To buy FUTURE FANTASY from Vinca Petersen’s book shop click here.



Vinca Petersen interviewed by Sheryl Garratt – Future Fantasy (Ditto 2017)

This book uses material from the very start of my archive, a small collection of about 100 photographs I’d kept from my teens and early 20s, along with my diaries.

I started taking photos when I was very young: my dad was an amateur photographer, so I was always taking pictures around the house. Later I’d take pictures of my friends at school, and they’d use my camera to take pictures of me.

I didn’t think they were of any value, at first. They were just things I’d happened to keep. Unlike my later pictures of travelers and sound systems, there was nothing special about the subject matter – anyone could have taken these 100 or so early pictures.

But going through them later with Ben Freeman, who designed the book, I realised that was exactly why they were interesting. They were a record of what could be pretty much any girl growing up, having her first adventures away from parents and home, then in my case moving to London at 17, trying to earn a living while also discovering Ecstasy and the rave scene.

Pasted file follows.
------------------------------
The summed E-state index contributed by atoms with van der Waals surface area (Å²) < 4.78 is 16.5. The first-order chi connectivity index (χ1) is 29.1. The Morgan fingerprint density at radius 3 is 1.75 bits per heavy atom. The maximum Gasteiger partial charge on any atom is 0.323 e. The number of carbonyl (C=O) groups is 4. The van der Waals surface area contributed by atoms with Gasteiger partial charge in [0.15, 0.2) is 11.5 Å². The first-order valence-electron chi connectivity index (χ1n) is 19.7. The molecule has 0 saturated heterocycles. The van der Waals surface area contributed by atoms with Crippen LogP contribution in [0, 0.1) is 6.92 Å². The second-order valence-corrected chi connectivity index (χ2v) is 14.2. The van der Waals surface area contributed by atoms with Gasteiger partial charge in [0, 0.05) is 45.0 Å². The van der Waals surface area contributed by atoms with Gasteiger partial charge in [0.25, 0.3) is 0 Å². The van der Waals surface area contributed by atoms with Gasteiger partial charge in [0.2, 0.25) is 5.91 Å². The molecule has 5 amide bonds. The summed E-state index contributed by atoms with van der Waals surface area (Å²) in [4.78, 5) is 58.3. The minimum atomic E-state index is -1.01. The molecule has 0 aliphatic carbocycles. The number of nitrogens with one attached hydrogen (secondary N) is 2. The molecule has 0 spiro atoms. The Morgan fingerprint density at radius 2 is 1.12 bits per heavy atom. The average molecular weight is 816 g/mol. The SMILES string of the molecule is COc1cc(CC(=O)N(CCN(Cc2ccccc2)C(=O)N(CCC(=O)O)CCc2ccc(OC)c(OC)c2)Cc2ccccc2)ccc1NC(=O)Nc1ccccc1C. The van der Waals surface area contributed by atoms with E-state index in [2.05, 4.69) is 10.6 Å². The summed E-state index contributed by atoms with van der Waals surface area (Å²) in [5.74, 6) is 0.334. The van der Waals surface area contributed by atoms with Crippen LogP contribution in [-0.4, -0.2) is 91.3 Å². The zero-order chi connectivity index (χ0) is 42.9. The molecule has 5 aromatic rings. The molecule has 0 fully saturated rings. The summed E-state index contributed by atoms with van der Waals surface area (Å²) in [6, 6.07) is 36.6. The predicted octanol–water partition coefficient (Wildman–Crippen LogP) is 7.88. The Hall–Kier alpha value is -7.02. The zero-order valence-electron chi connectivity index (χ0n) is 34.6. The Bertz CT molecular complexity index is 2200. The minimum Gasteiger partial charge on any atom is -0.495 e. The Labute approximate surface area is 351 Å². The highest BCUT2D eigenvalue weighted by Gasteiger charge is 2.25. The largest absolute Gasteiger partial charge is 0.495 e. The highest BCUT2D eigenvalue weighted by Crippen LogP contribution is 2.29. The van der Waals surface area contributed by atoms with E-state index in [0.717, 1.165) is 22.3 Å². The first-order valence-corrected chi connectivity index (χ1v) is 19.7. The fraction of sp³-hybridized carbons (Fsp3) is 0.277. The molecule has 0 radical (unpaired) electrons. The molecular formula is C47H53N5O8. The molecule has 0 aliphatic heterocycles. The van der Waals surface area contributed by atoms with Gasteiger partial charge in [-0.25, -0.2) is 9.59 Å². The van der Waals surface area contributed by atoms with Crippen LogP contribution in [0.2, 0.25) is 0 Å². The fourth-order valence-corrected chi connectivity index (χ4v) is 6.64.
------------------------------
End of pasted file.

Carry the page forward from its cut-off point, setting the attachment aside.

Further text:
I used my diaries at the time as scrapbooks, sticking in flyers, stickers and tickets for parties we went to; passport photos of me and my friends; and the crazy, collaged birthday cards they made for me. To me, that’s a huge part of the story I’m telling. It was important to put all of that into the book, not just the photos.

The only thing that feels unusual is that I had these solid objects recording it all: diaries, photographic prints, the hand-made birthday cards. And my generation might be the last to have that.

Now everything is digital, and absolutely everything is recorded – but nothing stays. It all gets lost. A digital photo quickly gets forgotten, down the end of some thread. Then the device it’s stored on gets replaced and thrown away, because they’re just images from a year or so ago, and you never like anything about yourself a year ago. You only find it interesting 10, 20 years later. Future Fantasy is me, as an adult, looking back at that material, and making sense of it.